Freitag, 22. Februar 2013

Milk Kanten Jelly and faked black sugar syrup

I didn't want to make something sweet again but I could not resist - I am weak...
Hiroyuki kindly introduced milk mochi with Kinako (ground sweetened soy beans) and black sugar syrup.
That reminded me on milk jelly, a fabulous lean japanese dessert, which I really like a lot especially with strawberries and strawberry syrup. So I made it today because I was so thrilled about the combination of milk pudding, toasted soy beans and black sugar syrup. I thought it would fit perfectly.

For milk jelly you need skimmed milk or mix whole milk with water (50:50).
500 ml skimmed milk (low fat of course)
1 teaspoon agar-agar (kanten)
1 tablespoon sugar

Boil milk until it rises, whisk in agar-agar powder and sugar, simmer on lower heat about 1 minute and fill in silicone "pudding" moulds (moulds best to be rinsed with cold water just before filling). I made enough jelly for 6 small moulds. It is really lean and nearly without calories, if the sugar is replaced by stevia powder. I always call it the Panacotta for fashion models... It can be spiced up with vanilla which is very nice with strawberries or you may simmer the milk with black tea and yogi tea spices as cardamom, cinnamon or add espresso, different tastes to your liking - but not with the following:

For the Kinako:
1/2 cup soy beans (dried not fresh beans)
1 tablespoon sugar

I toasted the soy beans in a heavy castiron pan until golden and fragrant (think roasting coffee beans, the soy beans should be moved by tossing and rolling around in the pan while roasting to toast the beans evenly and to prevent burn marks). This will only take a few minutes. Ground the hot beans together with 1 tablespoon brown sugar in a blender.

For black sugar syrup I had to improvise: I simmered brown sugar and water (50:50) until the sugar has been desolved and a thin syrup formed, added not the same but the half amount of thick treacle. I was quite sure I had muscovado (black sugar) in storage but did'nt found any, so I could not prepare the "real" black sugar syrup as Hiroyuki did. Guess Husband used the muscovado up for something as for his liquer making or cocktails. So I don't know if my fake syrup tastes the same as the real black sugar syrup or not, but it did taste very good.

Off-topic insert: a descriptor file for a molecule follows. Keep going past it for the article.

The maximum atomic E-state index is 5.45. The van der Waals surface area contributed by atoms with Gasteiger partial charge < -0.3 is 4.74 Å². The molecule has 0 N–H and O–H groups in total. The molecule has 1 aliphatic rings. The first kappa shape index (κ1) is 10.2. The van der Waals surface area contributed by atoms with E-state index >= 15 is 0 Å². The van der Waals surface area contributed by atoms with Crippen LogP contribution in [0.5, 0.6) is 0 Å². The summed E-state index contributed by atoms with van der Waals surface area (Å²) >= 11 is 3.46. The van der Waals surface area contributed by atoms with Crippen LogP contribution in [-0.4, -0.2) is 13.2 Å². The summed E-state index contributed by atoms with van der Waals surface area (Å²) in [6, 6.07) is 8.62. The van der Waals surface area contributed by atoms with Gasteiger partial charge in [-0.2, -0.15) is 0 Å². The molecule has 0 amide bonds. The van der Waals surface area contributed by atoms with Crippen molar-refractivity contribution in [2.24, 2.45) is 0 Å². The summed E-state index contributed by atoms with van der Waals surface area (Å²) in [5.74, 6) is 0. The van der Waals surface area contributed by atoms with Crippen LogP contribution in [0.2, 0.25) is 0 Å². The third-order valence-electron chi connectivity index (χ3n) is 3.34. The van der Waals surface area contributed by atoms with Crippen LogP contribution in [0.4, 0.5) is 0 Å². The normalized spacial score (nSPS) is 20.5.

Sissi hat gesagt…

It looks fantastic! I use kanten (agar) all the time to make desserts. I don't know if you remember but i have posted several different set desserts based on half milk and half coconut milk (matcha, coffee, chocolate, or "nature" with fruits... I even now have two portions in the fridge; it's light and so good...).
I have never tasted kinako. It sounds very intriguing.

Hiroyuki hat gesagt…

Was I surprised! You are very quick!

So, is milk jelly (not milk kanten jelly) popular in Germany?
In Japan, milk kanten jelly, usually called gyunyu kan, is quite popular.
My recipe is here:

It's quite surprising that you made kinako from scratch! It must be at least ten times as tasty as store-bought!

Kinako milk (milk + kinako + sugar) is a good substitute for cacao drink, and kinako + sugar + a bit of milk is a good subsitute for peanut butter, in my opinion.

Yours (water + brown sugar + treacle) sounds like good kuromitsu. Mine is not real kuromitsu, either, because the kuro zato I bought at a 100-yen shop was not pure but contained other ingredients. However, my daughter said it was very good.

My daughter had the rest of the milk mochi all by herself, with some kinako and a generous amount of kuromitsu.

Fräulein Trude hat gesagt…

Sissi: I like the coconutmilk based jellies too - so delicious with exotic fruits as mango.

Hiroyuki: I was so quick because I had everything in storage (laugh).
Milk jellies are known but most of them call for gelatine not agar-agar. For example Almond-Milk Jelly is famous. Jellies went a little bit out of fashion but came back.

I never had store bought Kinako so I cannot tell the difference. I learned about Kinako at a Wagashi cooking class in our japanese friendship center. But freshly toasted seeds or nuts always taste better, more flavor. I am very happy about my cheap little electric coffee mill. I don't use it for coffee beans but to grind nuts, seeds and spices as happened with the soy beans. Very convenient.